Aaron Million, of Million Conservation Resource Group, calls his new project “the single most valuable thesis ever produced at (CSU).”
Million’s proposed project, called the Regional Watershed Supply Project, would divert 250,000 acre-feet from the Flaming Gorge Reservoir and Green River in Wyoming for use in southern Wyoming and Colorado.
He originally thought of the project while he was a student at CSU.
Million said Colorado is facing an “environmental disaster” created by water shortages in recent years and said his project would alleviate some water concerns along Colorado’s Front Range.
An acre-foot is the amount of water needed to cover an acre of land in a foot of water — it comes out to just over 27,000 gallons. According to a press release from the Save the Poudre Coalition, this is just under the Poudre River’s entire native flow of 260,000 acre-feet.
The diverted water would follow a pipeline stretching across southern Wyoming from Flaming Gorge Reservoir, feeding Lake Hattie Reservoir just east of Laramie. The pipeline would then head south, pumping water into the proposed Cactus Hill Reservoir west of I-25 near Fort Collins and roughly follow the interstate to the proposed T-Cross Reservoir near Colorado Springs and Pueblo.
Million’s project is currently being evaluated by the Army Corps of Engineers, who held the latest in a series of meetings to garner public input on the project’s environmental impacts Monday night at Fossil Ridge High School.
This public outreach is a part of the Corps’ efforts to draft an Environmental Impact Statement for the project, said Rena Brand, the project manager. The initial draft of the EIS is estimated to be completed by 2012, which would make it possible for the project to be approved as soon as 2014.
“The Corps of Engineers is not a proponent or opponent of the project,” said Brand, who hosted the meeting and took input from at least 50 attendees.
While Million said his project was the least environmentally damaging option proposed to deal with water issues in Colorado, many attending the meeting said they opposed the project because of potential environmental damage. Complaints about the project included environmental concerns and questions about land use and the privatization of water in Colorado.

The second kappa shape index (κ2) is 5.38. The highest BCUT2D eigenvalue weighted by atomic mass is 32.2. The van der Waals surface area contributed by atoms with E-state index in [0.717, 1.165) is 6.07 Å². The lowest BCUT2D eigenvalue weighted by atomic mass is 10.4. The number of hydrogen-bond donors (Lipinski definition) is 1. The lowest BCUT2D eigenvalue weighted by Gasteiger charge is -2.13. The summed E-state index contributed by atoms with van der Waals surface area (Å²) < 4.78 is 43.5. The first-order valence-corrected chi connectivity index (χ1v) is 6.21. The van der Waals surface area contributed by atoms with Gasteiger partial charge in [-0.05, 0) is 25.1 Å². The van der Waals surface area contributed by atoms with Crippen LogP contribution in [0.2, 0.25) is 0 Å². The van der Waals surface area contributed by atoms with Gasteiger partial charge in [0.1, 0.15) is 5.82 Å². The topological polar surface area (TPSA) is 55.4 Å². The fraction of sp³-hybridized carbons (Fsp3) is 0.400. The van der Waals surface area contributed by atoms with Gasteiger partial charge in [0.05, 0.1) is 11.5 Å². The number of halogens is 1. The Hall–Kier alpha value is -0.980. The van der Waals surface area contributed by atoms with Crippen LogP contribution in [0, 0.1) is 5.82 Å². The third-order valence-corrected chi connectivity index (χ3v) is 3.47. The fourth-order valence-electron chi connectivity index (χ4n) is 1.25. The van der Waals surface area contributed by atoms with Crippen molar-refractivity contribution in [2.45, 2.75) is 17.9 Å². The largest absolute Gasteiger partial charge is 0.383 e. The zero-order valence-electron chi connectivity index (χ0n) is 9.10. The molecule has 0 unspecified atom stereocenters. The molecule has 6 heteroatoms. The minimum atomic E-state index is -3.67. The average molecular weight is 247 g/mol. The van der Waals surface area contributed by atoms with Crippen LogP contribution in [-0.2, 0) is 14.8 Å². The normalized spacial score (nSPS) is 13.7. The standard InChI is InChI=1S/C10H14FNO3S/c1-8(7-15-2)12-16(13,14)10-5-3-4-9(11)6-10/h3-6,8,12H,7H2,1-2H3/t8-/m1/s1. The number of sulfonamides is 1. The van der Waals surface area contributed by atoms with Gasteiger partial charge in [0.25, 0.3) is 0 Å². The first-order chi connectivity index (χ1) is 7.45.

“We are very concerned about the effects of endangered species,” said Gary Wockner, a spokesperson for the Save the Poudre Coalition.
Dr. Duane Keown, a retired science and education professor at the University of Wyoming, said the project would adversely affect the four species of endangered fish he said live in the Green River, as well as the elk and other animals that use the river for water and graze near its banks.
Keown also said he opposed the project as one that would fuel future urban development along the Front Range, which he said was not in line with the area’s environmental needs.
“There is a new land ethic across the West that says we don’t want to develop all of it,” he said.
Many attending also expressed concern over the ownership and use of the water. Million said that his company had applied for the rights to the water, and said he would sell it in turn to users along the Front Range.
Million would not disclose specifics, but said that he had secured a number of contracts with agricultural users in the event the project goes through.
The Army Corps of Engineers will hold two more public scoping meetings on the project on the today and Wednesday in Denver and Pueblo respectively.
Staff writer Matt Minich can be reached at firstname.lastname@example.org.